AND WHAT IT TELLS ABOUT INDIA’S
POLITICS IN THESE TIMES..
The second round in the political
turf war between Narendra Modi and Nitish Kumar goes to Nitish Kumar and in an equally
emphatic way as was Narendra Modi’s and BJP’s victory in the Lok Sabha election
BJP and Nitish Kumar’s JDU were long
terms partners and shared power together in Bihar for over 8 years before
Nitish parted ways in the name of ‘BJP becoming Narendra Modi’s BJP’.
It was the second election
(barring bypolls) that the two political outfits fought as rivals and with
this, JDU has equaled the score 1-1.
But what it tells about political
state of affairs now?
Given the fact that the broad
issues that the Bihar elections were pinned on revolved around caste, religion
and community arithmetic, the outcome of the polls become interesting for how
they would affect the further political discourse in the country on some issues
doing rounds in the national consciousness.
-- The poll result will, first of
all, tell vehemently that the Delhi poll debacle was not an aberration but was
a clear indication of things and days to come – an ominous signal which was
conveniently ignored by BJP.
-- The most worrying socio-political
aspect of it is that the country is indeed going through a rough patch with
real threat of communal and caste-based flare-ups if the fringe elements and
intolerant voices are not reined in now.
-- The message will be that
people are not taking developments like FTII row or appointments to other
institutions, JNU row, reservation policy row or the move to return national
awards by eminent personalities to protest the surge in incidents of
intolerance or the ongoing legacy wars to claim legacies of the political
luminaries from the country’s past.
-- After Delhi, the Bihar polls
are again a direct testimony on BJP’s performance. The message is that the NDA
government, so far, has failed to perform effectively on its promises of
governance and development. BJP lost even in Jayapur in Panchayat polls, a
village adopted by Narendra Modi in his parliamentary constituency Varanasi. It
will further reinforce the demand that people need concrete development now,
not even a blueprint will do. There are valid questions even in Varanasi now
where the city has seen no significant development in the last 18 months or so.
Developments like making Banaras Hindu University a greater mess that it was
earlier in, go squarely to the union government of BJP in Delhi.
-- Narendra Modi now needs to do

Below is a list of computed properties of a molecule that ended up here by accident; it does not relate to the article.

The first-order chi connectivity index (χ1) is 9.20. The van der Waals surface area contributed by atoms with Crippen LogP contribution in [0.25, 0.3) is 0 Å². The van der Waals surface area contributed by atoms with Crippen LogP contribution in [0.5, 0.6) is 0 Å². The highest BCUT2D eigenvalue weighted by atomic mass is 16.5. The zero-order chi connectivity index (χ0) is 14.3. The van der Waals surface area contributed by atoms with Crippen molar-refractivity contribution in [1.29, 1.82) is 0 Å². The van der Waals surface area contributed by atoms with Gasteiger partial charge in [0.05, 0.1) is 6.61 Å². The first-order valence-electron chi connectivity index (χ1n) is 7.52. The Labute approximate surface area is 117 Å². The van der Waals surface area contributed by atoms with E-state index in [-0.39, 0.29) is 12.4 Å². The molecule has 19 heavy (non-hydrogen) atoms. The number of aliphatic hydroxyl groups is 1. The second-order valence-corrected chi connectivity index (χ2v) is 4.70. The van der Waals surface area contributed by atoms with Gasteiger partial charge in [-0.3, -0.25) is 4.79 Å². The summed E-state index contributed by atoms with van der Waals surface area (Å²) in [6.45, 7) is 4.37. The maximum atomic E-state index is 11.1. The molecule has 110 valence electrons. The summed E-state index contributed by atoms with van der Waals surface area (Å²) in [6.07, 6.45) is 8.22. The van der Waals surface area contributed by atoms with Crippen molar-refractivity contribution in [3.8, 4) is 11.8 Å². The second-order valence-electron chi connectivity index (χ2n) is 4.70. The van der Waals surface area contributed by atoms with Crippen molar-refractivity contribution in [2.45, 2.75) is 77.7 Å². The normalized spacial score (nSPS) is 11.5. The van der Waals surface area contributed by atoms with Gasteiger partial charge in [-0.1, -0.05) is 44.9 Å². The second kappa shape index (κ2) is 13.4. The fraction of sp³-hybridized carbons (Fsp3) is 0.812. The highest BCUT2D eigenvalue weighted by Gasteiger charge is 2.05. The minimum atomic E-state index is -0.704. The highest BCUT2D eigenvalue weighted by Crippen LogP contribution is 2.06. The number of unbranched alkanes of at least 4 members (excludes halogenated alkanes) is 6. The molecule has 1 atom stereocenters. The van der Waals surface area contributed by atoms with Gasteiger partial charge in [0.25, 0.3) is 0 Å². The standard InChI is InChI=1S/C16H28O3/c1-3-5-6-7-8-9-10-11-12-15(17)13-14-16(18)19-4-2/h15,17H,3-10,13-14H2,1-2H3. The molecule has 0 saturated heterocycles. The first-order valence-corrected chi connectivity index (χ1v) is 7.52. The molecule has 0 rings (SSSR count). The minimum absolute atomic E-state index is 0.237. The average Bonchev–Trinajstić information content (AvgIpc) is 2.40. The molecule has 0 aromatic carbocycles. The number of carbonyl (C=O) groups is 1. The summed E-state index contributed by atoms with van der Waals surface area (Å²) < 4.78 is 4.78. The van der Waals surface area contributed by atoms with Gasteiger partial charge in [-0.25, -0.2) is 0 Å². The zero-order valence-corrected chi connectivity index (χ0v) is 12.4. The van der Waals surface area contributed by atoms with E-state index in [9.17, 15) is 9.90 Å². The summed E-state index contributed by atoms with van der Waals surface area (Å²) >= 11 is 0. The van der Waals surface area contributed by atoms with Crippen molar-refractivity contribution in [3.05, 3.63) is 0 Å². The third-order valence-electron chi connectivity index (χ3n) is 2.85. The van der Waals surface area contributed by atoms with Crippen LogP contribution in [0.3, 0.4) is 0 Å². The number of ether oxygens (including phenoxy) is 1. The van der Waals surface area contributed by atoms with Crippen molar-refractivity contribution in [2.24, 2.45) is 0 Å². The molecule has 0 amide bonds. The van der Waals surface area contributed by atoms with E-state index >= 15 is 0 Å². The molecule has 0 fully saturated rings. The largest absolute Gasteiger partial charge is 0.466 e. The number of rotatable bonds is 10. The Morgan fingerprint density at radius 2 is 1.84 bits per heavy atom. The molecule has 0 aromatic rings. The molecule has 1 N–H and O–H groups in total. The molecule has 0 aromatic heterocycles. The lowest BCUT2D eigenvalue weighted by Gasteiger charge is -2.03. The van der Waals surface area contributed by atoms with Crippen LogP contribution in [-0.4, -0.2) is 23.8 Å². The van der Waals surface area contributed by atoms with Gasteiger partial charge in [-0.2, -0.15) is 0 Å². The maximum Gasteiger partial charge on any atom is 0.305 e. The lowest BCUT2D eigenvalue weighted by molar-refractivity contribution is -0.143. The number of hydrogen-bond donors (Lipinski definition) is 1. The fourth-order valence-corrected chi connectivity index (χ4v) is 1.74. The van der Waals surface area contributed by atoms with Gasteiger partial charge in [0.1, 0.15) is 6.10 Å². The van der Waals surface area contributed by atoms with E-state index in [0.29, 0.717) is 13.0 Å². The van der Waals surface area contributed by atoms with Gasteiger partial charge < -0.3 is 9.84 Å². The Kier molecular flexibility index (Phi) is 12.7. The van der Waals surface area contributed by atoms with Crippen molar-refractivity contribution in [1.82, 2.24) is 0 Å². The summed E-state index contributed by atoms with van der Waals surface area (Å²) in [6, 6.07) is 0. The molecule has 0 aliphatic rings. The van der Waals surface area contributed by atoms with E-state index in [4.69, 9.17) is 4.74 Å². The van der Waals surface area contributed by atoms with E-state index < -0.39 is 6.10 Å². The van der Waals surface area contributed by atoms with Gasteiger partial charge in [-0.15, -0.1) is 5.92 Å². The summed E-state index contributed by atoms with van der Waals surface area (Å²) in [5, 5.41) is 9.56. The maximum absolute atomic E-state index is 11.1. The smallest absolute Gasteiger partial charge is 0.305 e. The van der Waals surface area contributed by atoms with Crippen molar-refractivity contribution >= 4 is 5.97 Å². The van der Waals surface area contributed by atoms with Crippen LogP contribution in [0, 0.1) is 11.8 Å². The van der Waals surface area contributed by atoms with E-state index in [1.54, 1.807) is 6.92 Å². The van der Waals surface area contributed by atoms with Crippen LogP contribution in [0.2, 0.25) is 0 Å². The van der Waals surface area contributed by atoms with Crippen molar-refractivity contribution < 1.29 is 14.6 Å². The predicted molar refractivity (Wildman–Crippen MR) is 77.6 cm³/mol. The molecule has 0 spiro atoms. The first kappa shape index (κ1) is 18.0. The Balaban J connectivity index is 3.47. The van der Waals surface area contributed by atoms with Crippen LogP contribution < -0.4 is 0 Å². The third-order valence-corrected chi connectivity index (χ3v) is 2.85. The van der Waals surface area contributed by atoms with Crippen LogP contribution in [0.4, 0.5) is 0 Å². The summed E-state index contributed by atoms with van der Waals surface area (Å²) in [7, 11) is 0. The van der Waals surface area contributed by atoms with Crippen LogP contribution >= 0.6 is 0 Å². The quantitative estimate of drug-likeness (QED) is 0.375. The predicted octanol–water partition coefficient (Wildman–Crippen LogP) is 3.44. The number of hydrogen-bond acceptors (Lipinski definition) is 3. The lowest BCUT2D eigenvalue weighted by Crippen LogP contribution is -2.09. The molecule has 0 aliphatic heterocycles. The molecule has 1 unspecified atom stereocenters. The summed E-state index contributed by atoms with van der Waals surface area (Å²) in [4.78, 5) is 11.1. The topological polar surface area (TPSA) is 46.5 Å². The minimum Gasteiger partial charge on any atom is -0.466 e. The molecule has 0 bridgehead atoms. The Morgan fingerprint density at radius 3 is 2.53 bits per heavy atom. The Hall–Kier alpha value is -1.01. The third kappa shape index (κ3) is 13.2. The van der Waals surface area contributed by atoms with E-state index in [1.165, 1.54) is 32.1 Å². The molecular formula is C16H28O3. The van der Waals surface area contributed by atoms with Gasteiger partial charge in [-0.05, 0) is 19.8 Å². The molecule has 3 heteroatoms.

some serious thinking about his political branding and imagery, given the fact
that the Bihar assembly election was basically a direct personal fight between
Narendra Modi and Nitish Kumar, the chief minister of Bihar from JDU. Nitish
had left the JDU-BJP alliance in Bihar on NDA’s projection of Narendra Modi as
its prime-ministerial candidate and had stepped down after JDU’s crushing
defeat in the Lok Sabha election last year. Also, it is not about other BJP
leaders but about Narendra Modi. People have given BJP absolute majority
because of Narendra Modi and Narendra Modi will obviously be worried about his
-- We can soon see Shiv Sena
walking out of the BJP-Shiv Sena alliance in Maharashtra. The alliance has been
in consistent controversies ever since the two old alliance partners came
together again last year. Shiv Sena, the big brother-turned-humiliated-junior
partner in Maharashtra is freshly recharged from its gains in Maharashtra civic
polls, the first big shot post Maharashtra assembly polls in 2014, the polls in
which BJP has performed poorly. The ongoing war of words between Uddhav
Thakeray, the Shiv Sena chief, and Devendra Fadnavis, the Maharashtra chief
minister, may precipitate into something big soon.
-- The outcome makes it mandatory
for BJP to do course correction with its politics, especially in the light of
the upcoming assembly elections in Punjab (2016) and Uttar Pradesh (2017) –
with realizations and changed requirements post the debacle in the Bihar
-- BJP’s alliance with SAD in
Punjab is not so smooth and the party has lost every subsequent election in UP
after the grand show in the Lok Sabha election in May 2014. If we go by the
projections and different analytical reports so far, we can say Congress is
going to win the next round of polls in Punjab and
-- In UP, BJP still has no mass
political leader and cadre. This is a space that the party has failed to
populate so far, especially in the context that it had the grand opportunity to
do so with the sky-high confidence that it got with the absolute show there in
the last year’s parliamentary polls – winning 71 out of 80 Lok Sabha seats. And
the Bihar assembly polls results tell why the party needs to focus on poll
infrastructure at the ground level and development politics while effectively
controlling the ‘fringe and intolerant voices’ – because once the UP is lost in
2017 – it will be a moral doom for the party to make a comeback in the 2019
-- And that goes with the socio-political
imperative of the day that there will be more protests and intensified attacks on
BJP and the NDA government on ‘politics around cow and religion’ about these ‘fringe
voices spewing venom of intolerance in an otherwise resiliently tolerant Indian